In Franco's last 19 games before the All-Star break, the 23-year-old third baseman walked nine times in 84 plate appearances and hit .378 with seven home runs, five doubles, a triple (1.209 OPS) and 12 strikeouts. In the 22 games that preceded that stretch, he walked five times in 83 plate appearances and hit .195 with three home runs, one double, no triples and 19 strikeouts (.566 OPS). Between April 24, when his overall OPS sat at .869, and June 19, when it bottomed out at .690, he walked just 13 times with 36 strikeouts in 192 plate appearances, a stretch in which he tallied just 13 extra-base hits.

It's a small sample size that includes four games at Coors Field in Colorado, three at Chase Field in Arizona and three at Target Field in Minnesota, all of which rank in the top half of the league in hitter friendliness according to ESPN's park factor metrics, and the first two of which can make even mediocre hitters feel like Alan Shepard on the moon (the Diamondbacks, Twins and Rockies also happen to rank 27th, 28th and 29th in the majors in team ERA). On the flip side, the stretch includes three games at AT&T Park in San Francisco, where Franco collected a couple of walks and three extra-base hits, one of them a home run.

For the season, his walk rate remains a tick down from where it was last season (7.2 percent of PAs compared to 7.8 percent of PAs), while his strikeout rate has jumped from 15.5 percent in 2015 to 18.2 percent in 2016. Dig a little deeper into the metrics and you'll find some numbers that jibe with what your eyes have probably seen. The Phillies don't need Franco to make a transformation as dramatic as the one produced by Odubel Herrera this year. Nobody expects him to become a .370 OBP guy (nor do they necessarily want that if it comes at the expense of his power). This isn't about drawing walks so much as it is about him showing more restraint on a pitch-by-pitch basis in order to maximize his chances of seeing a ball he can drive. For example, Franco has swung at the first pitch in 37.1 percent of his plate appearances, which is significant when you consider that he swung at 26.3 percent last year and that the MLB average is around 28 percent. That doesn't tell the whole story, but it does suggest that he has displayed less patience this year than he did in his rookie campaign.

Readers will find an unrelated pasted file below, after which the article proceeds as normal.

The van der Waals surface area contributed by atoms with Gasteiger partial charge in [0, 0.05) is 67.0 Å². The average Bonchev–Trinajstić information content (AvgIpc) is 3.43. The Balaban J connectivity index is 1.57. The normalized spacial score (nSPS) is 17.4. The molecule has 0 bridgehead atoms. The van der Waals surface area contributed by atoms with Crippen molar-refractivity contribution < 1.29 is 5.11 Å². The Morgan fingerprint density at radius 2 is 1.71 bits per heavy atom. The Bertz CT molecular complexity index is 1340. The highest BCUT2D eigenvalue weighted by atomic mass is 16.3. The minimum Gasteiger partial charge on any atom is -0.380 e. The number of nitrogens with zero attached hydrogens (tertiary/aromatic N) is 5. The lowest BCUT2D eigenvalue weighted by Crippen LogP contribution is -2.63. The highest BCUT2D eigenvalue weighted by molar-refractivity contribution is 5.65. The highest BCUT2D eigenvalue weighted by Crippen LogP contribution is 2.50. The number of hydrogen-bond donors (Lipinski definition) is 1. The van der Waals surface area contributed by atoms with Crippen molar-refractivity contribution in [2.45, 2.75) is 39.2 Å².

Franco's .269/.323/.491 batting line and 18 home runs are right around where most people probably expected them to be before the season. But the Phillies would benefit from a bit more consistency.

Cody Asche refusing to go quietly into that quad-A night:

In 35 games, he's emerged from forgotten-but-not-gone to maybe-something's-clicking. The keys behind his .259/.317/.473 slash line are a strikeout rate that he's chopped from 23.9 percent in 2014-15 to 18.7 percent this year and a walk rate that he has increased from 6.6 percent to 8.1 percent. Those improvements have been accompanied by a spike in his extra-base hit rate, from 8.1 percent in 2014-15 to 13 percent in 123 plate appearances this season.

For what it's worth:

Odubel Herrera in his last 35 games: six walks, 27 strikeouts, 145 plate appearances. In the 35 games before that: 21 walks, 26 strikeouts, 152 plate appearances. In the 19 games before that: 17 walks, 16 strikeouts, 81 plate appearances.